What is Software-Defined Storage?
Software-defined storage (SDS), like the name suggests, is a storage system that does not rely on the underlying hardware. Instead, the software is used to manage data. While most data storage products do require both software and hardware to function—with the software serving as the management component to control and monitor the hardware and storage tasks—software-defined storage differs.
Software-defined storage describes products that run on commodity server hardware without any specially built hardware components. In this way, software-defined storage solutions are better suited to cut costs than a traditional hardware-dependent storage product.
By abstracting resources from the hardware, businesses enjoy improved flexibility, performance efficiency, and easier scalability. Storage resources lend themselves better to programming in this way, and they become key components of a software-driven datacenter. As a result, these resources are much easier to automate compared to those living in siloed infrastructure.
The earliest SDS category, this category can create highly available scale-out file shares to use with file-driven application storage.
This system takes hardware-based storage solutions across various locations and creates a single storage device that can be used and monitored through a single management platform.
By merging separate servers, storage networks, and storage arrays into a distributed cluster of compute and storage resources running on commodity servers, hyperconverged infrastructure delivers businesses a single, streamlined way to manage and scale their storage needs.
What is the “Need” for Software-Defined Storage?
While SDS prospects may see the value of adopting the solution, businesses must consider not just the benefits of SDS, but also the risks associated with sticking to a legacy, hardware-based storage strategy.
According to IBM, businesses need to be aware that there is a “breaking point” with a traditional storage solution. More complex applications are springing up with unique demands; a massive influx of data is putting pressure on traditional storage; and expectations of what a storage strategy can and should do are changing. And unfortunately, despite these rising demands, business budgets are tighter.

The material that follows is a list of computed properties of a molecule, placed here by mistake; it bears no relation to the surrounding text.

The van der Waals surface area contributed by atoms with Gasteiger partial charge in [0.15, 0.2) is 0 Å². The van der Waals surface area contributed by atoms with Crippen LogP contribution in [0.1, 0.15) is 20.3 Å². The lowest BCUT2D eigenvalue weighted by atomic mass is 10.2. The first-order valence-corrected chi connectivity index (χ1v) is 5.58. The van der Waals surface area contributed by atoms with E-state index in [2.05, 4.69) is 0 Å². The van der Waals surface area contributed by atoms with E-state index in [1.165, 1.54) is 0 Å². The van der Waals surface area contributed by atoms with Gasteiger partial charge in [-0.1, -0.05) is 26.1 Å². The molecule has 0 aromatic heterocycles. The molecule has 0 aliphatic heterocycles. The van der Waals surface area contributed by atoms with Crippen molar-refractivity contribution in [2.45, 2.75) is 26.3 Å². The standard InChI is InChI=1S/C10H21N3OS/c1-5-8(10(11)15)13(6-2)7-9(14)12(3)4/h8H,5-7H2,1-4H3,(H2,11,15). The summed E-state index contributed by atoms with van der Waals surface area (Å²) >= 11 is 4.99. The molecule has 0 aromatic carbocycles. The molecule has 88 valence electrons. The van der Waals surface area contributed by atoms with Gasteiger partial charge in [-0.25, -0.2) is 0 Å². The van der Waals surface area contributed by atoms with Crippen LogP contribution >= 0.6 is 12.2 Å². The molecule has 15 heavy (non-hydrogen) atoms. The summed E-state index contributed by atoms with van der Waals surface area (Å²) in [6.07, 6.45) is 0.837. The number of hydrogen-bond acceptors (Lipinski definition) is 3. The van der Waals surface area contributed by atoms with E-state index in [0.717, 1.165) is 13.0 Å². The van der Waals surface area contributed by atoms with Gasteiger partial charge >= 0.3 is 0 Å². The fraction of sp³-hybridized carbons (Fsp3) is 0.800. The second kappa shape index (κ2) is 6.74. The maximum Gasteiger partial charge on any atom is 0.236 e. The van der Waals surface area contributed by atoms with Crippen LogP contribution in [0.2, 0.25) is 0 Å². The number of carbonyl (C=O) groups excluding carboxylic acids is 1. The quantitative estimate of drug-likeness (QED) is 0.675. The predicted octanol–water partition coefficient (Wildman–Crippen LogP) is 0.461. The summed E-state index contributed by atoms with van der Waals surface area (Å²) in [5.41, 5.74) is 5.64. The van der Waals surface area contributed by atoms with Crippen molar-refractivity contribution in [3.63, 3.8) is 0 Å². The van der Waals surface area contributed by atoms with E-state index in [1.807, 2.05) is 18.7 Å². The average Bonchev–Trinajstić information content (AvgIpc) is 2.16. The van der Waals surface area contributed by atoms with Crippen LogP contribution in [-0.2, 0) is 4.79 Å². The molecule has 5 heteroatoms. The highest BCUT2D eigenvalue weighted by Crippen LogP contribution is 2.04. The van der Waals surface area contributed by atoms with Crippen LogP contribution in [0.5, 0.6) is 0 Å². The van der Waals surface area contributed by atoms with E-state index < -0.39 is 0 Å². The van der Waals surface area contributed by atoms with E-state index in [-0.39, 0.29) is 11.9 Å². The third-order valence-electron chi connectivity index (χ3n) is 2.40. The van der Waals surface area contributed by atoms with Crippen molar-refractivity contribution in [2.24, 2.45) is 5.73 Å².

Inevitably, a traditional storage approach will start to crumble under the pressure. Businesses need greater flexibility than legacy storage can provide. Even if an organization preemptively adds capacity before their storage needs arise, this approach is neither sustainable nor cost-effective in the long-run.
Why Businesses Choose Software-Defined Storage
Businesses that have adopted SDS enjoy much-needed advantages in everything from costs to scalability. Because SDS can be used with an x86 server, businesses realize improved flexibility when it comes to selecting IT managers, eliminate vendor lock-in challenges, and far more.
Without question, SDS is an economic storage option for businesses hoping to reduce their CapEx expenditure. Since SDS exists on x86 servers, businesses do not have to fork out the costly expenses associated with proprietary SAN storage arrays.
Furthermore, choosing a software-defined solution is an excellent way to deliver centralized intelligence into the datacenter. Since SDS separates “intelligence”—i.e., software—from devices, administrative tasks are reduced, and businesses can leverage automated policies in their storage plan, letting them respond quickly as storage requirements shift.
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